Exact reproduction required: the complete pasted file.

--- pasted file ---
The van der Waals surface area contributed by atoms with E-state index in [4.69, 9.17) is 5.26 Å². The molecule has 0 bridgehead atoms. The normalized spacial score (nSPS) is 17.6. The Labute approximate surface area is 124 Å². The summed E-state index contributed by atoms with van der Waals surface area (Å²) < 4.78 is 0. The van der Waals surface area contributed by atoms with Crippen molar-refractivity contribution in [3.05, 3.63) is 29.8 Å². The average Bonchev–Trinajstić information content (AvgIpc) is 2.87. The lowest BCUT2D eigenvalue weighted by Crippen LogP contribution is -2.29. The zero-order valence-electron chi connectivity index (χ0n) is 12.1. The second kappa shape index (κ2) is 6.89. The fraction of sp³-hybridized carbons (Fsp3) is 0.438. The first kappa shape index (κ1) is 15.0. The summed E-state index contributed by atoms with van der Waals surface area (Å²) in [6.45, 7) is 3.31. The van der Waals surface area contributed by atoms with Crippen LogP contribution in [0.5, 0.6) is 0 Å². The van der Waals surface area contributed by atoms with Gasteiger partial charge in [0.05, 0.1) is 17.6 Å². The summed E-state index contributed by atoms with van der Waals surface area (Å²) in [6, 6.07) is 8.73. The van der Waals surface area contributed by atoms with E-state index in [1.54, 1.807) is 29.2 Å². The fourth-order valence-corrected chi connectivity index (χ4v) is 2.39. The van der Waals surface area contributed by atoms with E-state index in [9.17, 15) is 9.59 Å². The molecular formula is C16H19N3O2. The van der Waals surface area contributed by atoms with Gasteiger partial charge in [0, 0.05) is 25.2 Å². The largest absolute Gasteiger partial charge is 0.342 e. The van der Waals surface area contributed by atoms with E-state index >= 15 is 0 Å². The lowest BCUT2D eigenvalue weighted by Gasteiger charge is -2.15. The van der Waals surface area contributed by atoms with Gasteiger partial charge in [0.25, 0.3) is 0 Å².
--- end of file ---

The van der Waals surface area contributed by atoms with E-state index in [4.69, 9.17) is 5.26 Å². The molecule has 0 bridgehead atoms. The normalized spacial score (nSPS) is 17.6. The Labute approximate surface area is 124 Å². The summed E-state index contributed by atoms with van der Waals surface area (Å²) < 4.78 is 0. The van der Waals surface area contributed by atoms with Crippen molar-refractivity contribution in [3.05, 3.63) is 29.8 Å². The average Bonchev–Trinajstić information content (AvgIpc) is 2.87. The lowest BCUT2D eigenvalue weighted by Crippen LogP contribution is -2.29. The zero-order valence-electron chi connectivity index (χ0n) is 12.1. The second kappa shape index (κ2) is 6.89. The fraction of sp³-hybridized carbons (Fsp3) is 0.438. The first kappa shape index (κ1) is 15.0. The summed E-state index contributed by atoms with van der Waals surface area (Å²) in [6.45, 7) is 3.31. The van der Waals surface area contributed by atoms with Crippen LogP contribution in [0.5, 0.6) is 0 Å². The van der Waals surface area contributed by atoms with Gasteiger partial charge in [0.05, 0.1) is 17.6 Å². The summed E-state index contributed by atoms with van der Waals surface area (Å²) in [6, 6.07) is 8.73. The van der Waals surface area contributed by atoms with E-state index in [1.54, 1.807) is 29.2 Å². The fourth-order valence-corrected chi connectivity index (χ4v) is 2.39. The van der Waals surface area contributed by atoms with E-state index in [9.17, 15) is 9.59 Å². The molecular formula is C16H19N3O2. The van der Waals surface area contributed by atoms with Gasteiger partial charge in [0, 0.05) is 25.2 Å². The largest absolute Gasteiger partial charge is 0.342 e. The van der Waals surface area contributed by atoms with E-state index >= 15 is 0 Å². The lowest BCUT2D eigenvalue weighted by Gasteiger charge is -2.15. The van der Waals surface area contributed by atoms with Gasteiger partial charge in [0.25, 0.3) is 0 Å².